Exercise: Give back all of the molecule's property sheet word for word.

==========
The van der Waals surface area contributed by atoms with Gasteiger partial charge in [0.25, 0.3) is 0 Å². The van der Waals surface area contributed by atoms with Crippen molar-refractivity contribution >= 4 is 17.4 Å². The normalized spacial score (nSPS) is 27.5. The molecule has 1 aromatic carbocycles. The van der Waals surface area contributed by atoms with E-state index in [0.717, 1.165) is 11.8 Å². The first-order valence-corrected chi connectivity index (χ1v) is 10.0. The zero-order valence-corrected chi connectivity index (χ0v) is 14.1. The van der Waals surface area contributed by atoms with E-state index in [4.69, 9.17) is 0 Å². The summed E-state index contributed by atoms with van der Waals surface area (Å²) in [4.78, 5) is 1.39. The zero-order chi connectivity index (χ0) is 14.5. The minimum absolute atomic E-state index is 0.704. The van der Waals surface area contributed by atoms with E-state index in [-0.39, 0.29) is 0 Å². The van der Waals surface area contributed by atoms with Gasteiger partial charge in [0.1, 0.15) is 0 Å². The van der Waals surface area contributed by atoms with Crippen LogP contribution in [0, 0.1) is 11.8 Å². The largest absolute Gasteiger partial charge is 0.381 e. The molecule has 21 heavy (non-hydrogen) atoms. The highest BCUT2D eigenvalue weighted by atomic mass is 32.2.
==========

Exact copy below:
The van der Waals surface area contributed by atoms with Gasteiger partial charge in [0.25, 0.3) is 0 Å². The van der Waals surface area contributed by atoms with Crippen molar-refractivity contribution >= 4 is 17.4 Å². The normalized spacial score (nSPS) is 27.5. The molecule has 1 aromatic carbocycles. The van der Waals surface area contributed by atoms with E-state index in [0.717, 1.165) is 11.8 Å². The first-order valence-corrected chi connectivity index (χ1v) is 10.0. The zero-order valence-corrected chi connectivity index (χ0v) is 14.1. The van der Waals surface area contributed by atoms with E-state index in [4.69, 9.17) is 0 Å². The summed E-state index contributed by atoms with van der Waals surface area (Å²) in [4.78, 5) is 1.39. The zero-order chi connectivity index (χ0) is 14.5. The minimum absolute atomic E-state index is 0.704. The van der Waals surface area contributed by atoms with E-state index in [-0.39, 0.29) is 0 Å². The van der Waals surface area contributed by atoms with Gasteiger partial charge in [0.1, 0.15) is 0 Å². The van der Waals surface area contributed by atoms with Crippen LogP contribution in [0, 0.1) is 11.8 Å². The largest absolute Gasteiger partial charge is 0.381 e. The molecule has 21 heavy (non-hydrogen) atoms. The highest BCUT2D eigenvalue weighted by atomic mass is 32.2.